[dropcap]A[/dropcap]s I am writing this it is still not clear how the, increasingly unpredictable after bloody dispersal of Maidan, demonstrations and riots in Kyiv will end. There is no certainty whether the regime will enforce a monthly ban on assemblies in downtown Kyiv which was ruled by an impartial Ukrainian court on the night of Saturday to Sunday. There is no certainty whether the national strike called for by opposition leaders will become reality. Besides there is no certainty if leaders of opposition parties are able to take over the grassroots protest or will they be rightfully toppled along with the Yanukovych regime during a citizen revolution.
There is no certainty virtually about anything – except one thing. The brutal, apparently pointless dispersal of Maidan is a turning point not only for the Ukrainian society but also for the whole region.
For nearly a decade the key event for Eastern Europe, that defined the political processes taking place here, was absence of police violence in Kyiv during the Orange Revolution. That absence of police massacre at the very moment when everything was moving towards it formed a new political reality. That reality not only enabled a peaceful transition of an authoritarian regime through mass demonstrations. That reality has also made the authoritarian regimes start using new methods – for instance creation by Russian authorities fascist youth movements to neutralize protests. That reality has enabled – for the very first time in the modern history of Ukraine – a whole generation for whom an unconditional right to voice their own opinion, freedom of assembly, and lack of acceptance for state violence are not some abstract “European values” but common beliefs won in individual experiences of fighting, oppression and victory.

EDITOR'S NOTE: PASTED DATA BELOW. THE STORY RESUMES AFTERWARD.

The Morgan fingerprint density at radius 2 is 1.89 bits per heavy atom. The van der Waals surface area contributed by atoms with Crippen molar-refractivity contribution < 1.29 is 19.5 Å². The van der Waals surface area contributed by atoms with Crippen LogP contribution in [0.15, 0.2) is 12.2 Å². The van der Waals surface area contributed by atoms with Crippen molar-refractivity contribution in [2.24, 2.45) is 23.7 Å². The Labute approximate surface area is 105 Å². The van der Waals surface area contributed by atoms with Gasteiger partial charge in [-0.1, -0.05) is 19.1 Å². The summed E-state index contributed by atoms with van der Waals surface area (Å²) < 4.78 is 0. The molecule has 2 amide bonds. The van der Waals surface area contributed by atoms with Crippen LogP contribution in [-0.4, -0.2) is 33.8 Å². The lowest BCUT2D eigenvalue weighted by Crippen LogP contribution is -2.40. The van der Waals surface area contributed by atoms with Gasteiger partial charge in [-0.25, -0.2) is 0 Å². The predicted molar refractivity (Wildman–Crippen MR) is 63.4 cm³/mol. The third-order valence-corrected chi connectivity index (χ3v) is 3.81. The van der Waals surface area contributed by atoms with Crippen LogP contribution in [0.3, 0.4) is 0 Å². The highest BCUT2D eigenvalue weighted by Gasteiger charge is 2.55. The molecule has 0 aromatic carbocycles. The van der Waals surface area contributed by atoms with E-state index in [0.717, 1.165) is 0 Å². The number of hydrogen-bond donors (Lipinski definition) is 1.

But that reality has also caused a political apathy at an unprecedented scale. It has also caused depoliticization of social protest, its capture by ideology of hate.
The bloody attack of police on peacefully demonstrating citizens (mainly students) gathered on Maidan not so much strikes through that political reality but introduces it to a new level.
It would appear that anyone who in the past few years subjected the Orange Revolution to critical consideration – and such individuals were fewer and fewer over the years – came to an ever harder to escape conclusion that Maidan of 2004 is just a first chapter or a prelude to a larger event that may lead to a genuine system shift, not only of the people on top. That crucial event wasn’t dispersal of the “tax” Maidan (a protest of entrepreneurs against tax code) in 2010. It also wasn’t, on its own, Euromaidan. It was the violence against few dozens of peaceful protesters, exactly nine years after new game rules were set for the post-Soviet space in exactly the same spot. What does this violence mean for the generation created by Maidan of 2004?For some – as evidenced by fights in front of president Yanukovych’s seat, which I watch live while writing this text – it means crossing the threshold beyond which violent response is legitimized. For others – political mobilization aimed at toppling not only the current regime but all the other structures based on discursive or physical violence. Most of all the fascist-like Svoboda party which has the most to gain from present riots independent of their outcome.